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Contribution to Book
Negotiating about power sharing and how to make decisions in the future
Law Faculty Publications
  • John Wade, Bond University
Date of this Version
Document Type
Book Chapter
Publication Details

Draft version

Wade, J. H. (2015). Negotiating about power sharing and how to make decisions in the future.1-13

This paper is a draft version for a chapter in a second edition of a book:

Schneider, A. K., & Honeyman, C. (Eds). (2016). The Negotiator's fieldbook: The desk reference for the experienced negotiator (2nd ed.). Chicago: American Bar Association.

© Copyright, John Wade, 2015

This chapter will set out a “gradation” of legal decision-making power ranging from total to zero. Such a gradation provides a useful template and a form of “expert power” for any negotiator. Founding fathers and mothers of clubs, churches, organizations and nations are particularly adept at negotiating balances of power in the form of “constitutions”. The founders usually negotiate with passion and persistence as they have experienced absolute power corrupting absolutely. Power sharing deals also commonly include power over budget spending; relocating children; appointing judges; hiring and firing employees; implementing medical research, prisoner release and military invasions1. Negotiations about decision-making power raise a challenge. What is the predictable “range” of non-numerical offers, counter offers and solutions from total to zero legal power? Generic negotiation agenda questions about power often take forms such as: How will future decisions be made about the following different topics----(expenditure, medical care, armament restrictions, holidays etc)? Or, who will have the power to make future decisions about----? What conditions, if any, should be followed before or after each type of decision is made?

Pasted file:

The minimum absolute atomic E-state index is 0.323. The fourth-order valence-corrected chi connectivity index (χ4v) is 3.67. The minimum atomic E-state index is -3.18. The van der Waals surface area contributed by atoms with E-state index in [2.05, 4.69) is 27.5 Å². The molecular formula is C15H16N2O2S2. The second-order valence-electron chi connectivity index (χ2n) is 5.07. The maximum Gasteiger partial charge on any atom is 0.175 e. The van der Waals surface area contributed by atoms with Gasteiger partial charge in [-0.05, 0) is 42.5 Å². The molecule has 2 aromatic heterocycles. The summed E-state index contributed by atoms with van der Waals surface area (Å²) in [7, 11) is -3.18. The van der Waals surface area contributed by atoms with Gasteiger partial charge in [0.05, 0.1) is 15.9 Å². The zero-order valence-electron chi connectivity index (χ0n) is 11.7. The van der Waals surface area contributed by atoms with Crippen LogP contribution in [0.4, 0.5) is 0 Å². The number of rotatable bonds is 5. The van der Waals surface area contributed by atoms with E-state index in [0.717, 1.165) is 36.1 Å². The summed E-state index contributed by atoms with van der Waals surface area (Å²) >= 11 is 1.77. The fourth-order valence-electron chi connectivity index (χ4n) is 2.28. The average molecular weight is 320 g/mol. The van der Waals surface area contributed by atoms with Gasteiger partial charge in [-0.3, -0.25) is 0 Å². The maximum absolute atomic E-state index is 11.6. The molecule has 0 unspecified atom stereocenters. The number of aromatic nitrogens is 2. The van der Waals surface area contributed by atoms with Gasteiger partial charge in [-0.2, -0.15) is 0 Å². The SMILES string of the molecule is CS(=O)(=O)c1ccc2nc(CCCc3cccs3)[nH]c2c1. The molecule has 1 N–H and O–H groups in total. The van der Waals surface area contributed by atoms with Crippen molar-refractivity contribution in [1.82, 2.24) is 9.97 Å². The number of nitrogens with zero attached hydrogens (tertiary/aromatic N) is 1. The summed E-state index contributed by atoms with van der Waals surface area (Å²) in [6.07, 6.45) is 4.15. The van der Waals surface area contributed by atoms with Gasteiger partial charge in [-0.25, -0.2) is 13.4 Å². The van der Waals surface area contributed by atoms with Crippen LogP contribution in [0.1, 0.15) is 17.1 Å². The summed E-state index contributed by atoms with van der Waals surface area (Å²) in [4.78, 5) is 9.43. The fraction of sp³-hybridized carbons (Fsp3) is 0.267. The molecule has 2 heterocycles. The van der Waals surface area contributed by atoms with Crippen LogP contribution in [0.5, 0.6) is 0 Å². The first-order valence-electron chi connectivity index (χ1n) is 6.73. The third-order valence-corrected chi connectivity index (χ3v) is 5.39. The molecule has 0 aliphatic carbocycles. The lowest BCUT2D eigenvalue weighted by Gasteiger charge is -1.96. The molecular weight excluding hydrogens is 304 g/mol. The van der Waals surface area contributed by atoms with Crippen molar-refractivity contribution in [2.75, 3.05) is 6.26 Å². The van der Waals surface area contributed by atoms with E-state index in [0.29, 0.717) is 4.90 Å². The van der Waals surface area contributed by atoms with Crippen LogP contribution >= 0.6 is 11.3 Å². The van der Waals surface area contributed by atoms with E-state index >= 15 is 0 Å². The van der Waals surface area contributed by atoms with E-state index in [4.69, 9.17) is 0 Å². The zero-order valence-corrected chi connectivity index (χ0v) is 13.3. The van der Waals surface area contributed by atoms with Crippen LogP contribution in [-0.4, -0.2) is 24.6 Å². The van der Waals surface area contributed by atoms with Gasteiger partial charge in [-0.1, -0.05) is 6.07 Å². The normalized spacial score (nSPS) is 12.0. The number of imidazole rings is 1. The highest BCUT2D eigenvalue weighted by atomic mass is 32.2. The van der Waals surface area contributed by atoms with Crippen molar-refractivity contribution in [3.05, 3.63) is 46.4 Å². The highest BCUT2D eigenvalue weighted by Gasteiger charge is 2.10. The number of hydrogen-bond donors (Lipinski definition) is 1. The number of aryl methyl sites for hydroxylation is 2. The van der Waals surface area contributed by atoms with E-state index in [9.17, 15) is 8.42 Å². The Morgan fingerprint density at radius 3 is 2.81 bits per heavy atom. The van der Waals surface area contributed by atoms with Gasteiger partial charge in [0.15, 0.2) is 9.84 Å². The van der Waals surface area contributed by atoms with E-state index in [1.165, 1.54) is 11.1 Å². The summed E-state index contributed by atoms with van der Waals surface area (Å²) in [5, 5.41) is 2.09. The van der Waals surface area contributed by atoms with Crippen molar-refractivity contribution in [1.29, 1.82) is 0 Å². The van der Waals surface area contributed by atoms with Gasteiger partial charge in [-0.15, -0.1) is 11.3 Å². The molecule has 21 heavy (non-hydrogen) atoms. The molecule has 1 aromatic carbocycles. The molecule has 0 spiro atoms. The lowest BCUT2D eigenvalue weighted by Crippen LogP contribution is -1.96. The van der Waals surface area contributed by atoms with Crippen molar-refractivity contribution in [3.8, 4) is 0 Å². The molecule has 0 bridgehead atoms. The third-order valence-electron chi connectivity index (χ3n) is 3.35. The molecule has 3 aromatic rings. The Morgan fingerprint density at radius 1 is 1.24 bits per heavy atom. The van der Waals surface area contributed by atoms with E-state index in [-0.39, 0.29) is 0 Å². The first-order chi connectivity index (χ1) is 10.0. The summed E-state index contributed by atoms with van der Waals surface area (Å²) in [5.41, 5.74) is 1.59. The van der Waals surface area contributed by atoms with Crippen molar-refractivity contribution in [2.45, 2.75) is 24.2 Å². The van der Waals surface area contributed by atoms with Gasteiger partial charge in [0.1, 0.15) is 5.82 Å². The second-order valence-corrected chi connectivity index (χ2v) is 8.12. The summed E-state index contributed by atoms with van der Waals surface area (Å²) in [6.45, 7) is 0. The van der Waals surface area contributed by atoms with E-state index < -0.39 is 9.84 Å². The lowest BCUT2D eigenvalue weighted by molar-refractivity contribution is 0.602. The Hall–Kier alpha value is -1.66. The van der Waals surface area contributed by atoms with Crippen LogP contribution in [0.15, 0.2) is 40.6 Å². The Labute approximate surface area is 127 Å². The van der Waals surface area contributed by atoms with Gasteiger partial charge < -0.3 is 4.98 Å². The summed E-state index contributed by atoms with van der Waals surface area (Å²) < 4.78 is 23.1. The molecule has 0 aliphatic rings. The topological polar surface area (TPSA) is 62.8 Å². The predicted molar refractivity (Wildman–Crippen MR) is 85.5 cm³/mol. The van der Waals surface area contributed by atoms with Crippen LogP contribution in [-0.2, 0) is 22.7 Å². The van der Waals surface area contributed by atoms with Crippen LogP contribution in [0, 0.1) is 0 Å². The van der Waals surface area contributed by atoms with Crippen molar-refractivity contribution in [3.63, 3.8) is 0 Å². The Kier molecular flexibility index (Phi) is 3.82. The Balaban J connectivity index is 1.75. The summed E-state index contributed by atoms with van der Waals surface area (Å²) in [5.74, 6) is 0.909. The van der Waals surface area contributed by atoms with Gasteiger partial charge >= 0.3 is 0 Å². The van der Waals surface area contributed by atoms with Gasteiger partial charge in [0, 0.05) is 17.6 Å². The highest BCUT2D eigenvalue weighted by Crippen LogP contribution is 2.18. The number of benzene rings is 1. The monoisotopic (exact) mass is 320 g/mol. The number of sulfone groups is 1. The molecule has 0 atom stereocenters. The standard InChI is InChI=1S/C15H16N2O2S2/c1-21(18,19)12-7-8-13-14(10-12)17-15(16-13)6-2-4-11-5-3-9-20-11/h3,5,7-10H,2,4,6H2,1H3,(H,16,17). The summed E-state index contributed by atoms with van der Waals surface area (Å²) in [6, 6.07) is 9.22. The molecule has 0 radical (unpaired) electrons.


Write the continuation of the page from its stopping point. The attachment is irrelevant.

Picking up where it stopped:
Citation Information
John Wade. "Negotiating about power sharing and how to make decisions in the future" (2015) p. 1 - 13
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